The wonderful artwork created in honour of a little book shop in Derry

'Heroism' of local businesswoman highlighted by artist

The wonderful artwork created in honour of a little book shop in Derry

The Christmas artwork created by Tim Webster in honour of the Little Acorns bookshop.

“When civilisation seems to be collapsing all around us, she relocates and expands her bookshop. That's heroism. Or maybe just plain thran. What's not to celebrate?,” declares Tim Webster.

The local artist, who arrived in Derry by way of England and Egypt, has used his talent to pay a Christmas-themed tribute to an independent bookshop owner in the city.

The woman he’s speaking of in such glowing terms is Jenni Doherty who owns Little Acorns on Foyle Street.

The Christmas card illustration of the shop depicts the detail of the listed building on Foyle Street and Jenni’s future plans for a ‘wee typewriter museum’ amongst ‘other clever humorous touches’, as the Derry woman put it herself.

Widespread praise has followed with locals hailing the artwork as ‘class’ and requesting a print for their homes. Born in Egypt, Tim had an interesting, if not unusual, introduction to life.

He explained: “My Dad was in the army at the time, so I was born in Moascar Garrison beside the Suez Canal.

“Because of growing unrest in Egypt, families were evacuated soon after my arrival, and I grew up in Strawberry Hill, south-west London. 

“I passed the 11+ without realising I'd sat an important exam, and embarked on a pretty dismal academic career at Hampton Grammar School.

“The cool set, which included Brian May, were several years ahead of me, and I was at the further end of the uncool spectrum, so I  was  largely ignored except by a small coterie of other misfits who listened to The Doors and the Kinks, smoked behind the glider shed and admired Aubrey Beardsley and Oscar Wilde.”

He continued: “Dad introduced me to the works of George Orwell and William Blake, and these six influences have framed my world view ever since.

“As I was not academic, legal, military or medical material, I attended art college in Cheltenham and after an interesting four years came to Derry in 1972 to work as a landscape architect.

“Life and work here were both pretty chaotic until I met my future wife Bernie in 1977.”

Tim helped to administer the 'Spruce Up' scheme in the city which involved tidying up bomb sites and painting murals on walls and hoardings.

He then segued from landscape architecture into graphic design, and in 1984 got the opportunity to design murals for the new Richmond Centre.

“As Derry did not have a museum at the time, and fired up by the inscription ‘If Stones could speak...’ I drew pictures of forty buildings, each of which told a story about this wonderful city.

“Each drawing also features scenes from the life of St Columb and portraits of local people- no politicians or international celebrities, just folk I happened to meet, who all had their own story as well (everybody does). The whole mural was held together with the notes of the ‘Londonderry Air’ - I believed then, as I do now, that musicians are key workers and should be respected as such.”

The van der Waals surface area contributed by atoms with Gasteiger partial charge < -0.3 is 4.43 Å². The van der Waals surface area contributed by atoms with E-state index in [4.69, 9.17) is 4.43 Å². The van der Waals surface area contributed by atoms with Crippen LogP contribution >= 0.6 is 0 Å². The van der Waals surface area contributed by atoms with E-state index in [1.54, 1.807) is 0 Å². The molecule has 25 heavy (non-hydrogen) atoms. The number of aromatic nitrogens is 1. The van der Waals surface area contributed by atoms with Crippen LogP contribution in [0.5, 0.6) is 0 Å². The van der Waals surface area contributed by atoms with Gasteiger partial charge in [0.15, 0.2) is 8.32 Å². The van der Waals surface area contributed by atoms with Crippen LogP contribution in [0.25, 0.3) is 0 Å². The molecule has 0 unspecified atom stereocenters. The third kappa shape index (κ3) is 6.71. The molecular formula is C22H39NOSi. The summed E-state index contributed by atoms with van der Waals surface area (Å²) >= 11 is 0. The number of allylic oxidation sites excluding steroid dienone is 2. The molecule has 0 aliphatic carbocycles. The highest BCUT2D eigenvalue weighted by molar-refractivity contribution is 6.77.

Tim’s works cover different subject areas, some have a satirical slant on politics, and they often evoke an element of humour.

Having lived in Derry for almost 50 years, famous sites around the city regularly feature.

The 69-year-old says that ‘making marks on paper always preoccupied me, though controlling them is still problematic.’

His 'political' cartoons started with Brexit - he views the European project as deeply flawed but ‘the lies, corruption and proto-fascist populism’ which informed the referendum campaign ‘exasperated and alarmed’ him beyond measure.

For the most recent work he felt compelled to commend the courage shown by Jenni in such uncertain times.

It is a resolve he admires in other local shopkeepers and he’s of the view that we should do our best to back local businesses – a sentiment that resonates now more than ever.

Tim said: “The pandemic has accelerated a lot of, to me, disturbing trends. We have seen the shabby behaviour of Easons and Sir Philip Green, and the remarkable way in which McDonalds and KFC benefited from government policy while the self-employed got a kicking.

“So what does Jenni do? When civilisation seems to be collapsing all around us, she relocates and expands her bookshop. That's heroism. Or maybe just plain thran. What's not to celebrate?”

He added: “Our local shops and shopkeepers are some of our greatest treasures, and Jeff Bezoz really doesn't need another trillion pounds.

“I want to pay tribute to her, to Angry Cherry, Cool Discs, the Yellow Yard, Foyle Books, Thomas The Goldsmith, McLaughlins Hardware, Cedar Restaurant, Pyke & Pommes and all the other local enterprises that make this town a delight to live in. Apologies to those not on this attenuated list.

“The pandemic has made me want to celebrate everything within walking distance of my home. More drawings and cartoons will, I hope, follow.

“I've been drawing and colouring in for as long as I can remember. It's what I do, and what I will continue doing for as long as I can.”

A limited supply of the artwork is available to buy at Little Acorns.

Buy the e-paper of the Donegal Democrat, Donegal People's Press, Donegal Post and Inish Times here for instant access to Donegal's premier news titles.

Keep up with the latest news from Donegal with our daily newsletter featuring the most important stories of the day delivered to your inbox every evening at 5pm.